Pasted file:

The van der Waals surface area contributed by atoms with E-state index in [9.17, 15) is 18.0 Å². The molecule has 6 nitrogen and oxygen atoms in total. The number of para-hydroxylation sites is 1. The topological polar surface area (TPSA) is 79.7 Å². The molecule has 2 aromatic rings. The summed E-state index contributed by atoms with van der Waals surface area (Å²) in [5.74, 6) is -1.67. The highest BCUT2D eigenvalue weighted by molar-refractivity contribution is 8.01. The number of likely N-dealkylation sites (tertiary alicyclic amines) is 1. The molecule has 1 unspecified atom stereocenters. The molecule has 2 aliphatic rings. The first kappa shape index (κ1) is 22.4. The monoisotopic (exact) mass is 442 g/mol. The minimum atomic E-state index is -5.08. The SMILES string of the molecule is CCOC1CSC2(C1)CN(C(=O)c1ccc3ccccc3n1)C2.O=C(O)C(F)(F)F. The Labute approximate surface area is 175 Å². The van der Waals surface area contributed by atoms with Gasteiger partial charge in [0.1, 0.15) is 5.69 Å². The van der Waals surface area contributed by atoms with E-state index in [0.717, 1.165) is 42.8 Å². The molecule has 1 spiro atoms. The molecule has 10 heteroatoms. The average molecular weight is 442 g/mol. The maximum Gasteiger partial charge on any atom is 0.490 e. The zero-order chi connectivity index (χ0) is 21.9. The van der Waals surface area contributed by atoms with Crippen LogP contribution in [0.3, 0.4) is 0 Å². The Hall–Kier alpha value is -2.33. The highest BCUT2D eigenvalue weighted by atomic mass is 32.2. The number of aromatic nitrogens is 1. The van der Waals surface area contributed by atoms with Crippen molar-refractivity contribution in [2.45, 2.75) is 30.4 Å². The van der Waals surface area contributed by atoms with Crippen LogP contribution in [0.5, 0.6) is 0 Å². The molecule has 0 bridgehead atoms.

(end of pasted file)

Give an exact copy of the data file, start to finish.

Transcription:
The van der Waals surface area contributed by atoms with E-state index in [9.17, 15) is 18.0 Å². The molecule has 6 nitrogen and oxygen atoms in total. The number of para-hydroxylation sites is 1. The topological polar surface area (TPSA) is 79.7 Å². The molecule has 2 aromatic rings. The summed E-state index contributed by atoms with van der Waals surface area (Å²) in [5.74, 6) is -1.67. The highest BCUT2D eigenvalue weighted by molar-refractivity contribution is 8.01. The number of likely N-dealkylation sites (tertiary alicyclic amines) is 1. The molecule has 1 unspecified atom stereocenters. The molecule has 2 aliphatic rings. The first kappa shape index (κ1) is 22.4. The monoisotopic (exact) mass is 442 g/mol. The minimum atomic E-state index is -5.08. The SMILES string of the molecule is CCOC1CSC2(C1)CN(C(=O)c1ccc3ccccc3n1)C2.O=C(O)C(F)(F)F. The Labute approximate surface area is 175 Å². The van der Waals surface area contributed by atoms with Gasteiger partial charge in [0.1, 0.15) is 5.69 Å². The van der Waals surface area contributed by atoms with E-state index in [0.717, 1.165) is 42.8 Å². The molecule has 1 spiro atoms. The molecule has 10 heteroatoms. The average molecular weight is 442 g/mol. The maximum Gasteiger partial charge on any atom is 0.490 e. The zero-order chi connectivity index (χ0) is 21.9. The van der Waals surface area contributed by atoms with Crippen LogP contribution in [0.3, 0.4) is 0 Å². The Hall–Kier alpha value is -2.33. The highest BCUT2D eigenvalue weighted by atomic mass is 32.2. The number of aromatic nitrogens is 1. The van der Waals surface area contributed by atoms with Crippen molar-refractivity contribution in [2.45, 2.75) is 30.4 Å². The van der Waals surface area contributed by atoms with Crippen LogP contribution in [0.5, 0.6) is 0 Å². The molecule has 0 bridgehead atoms.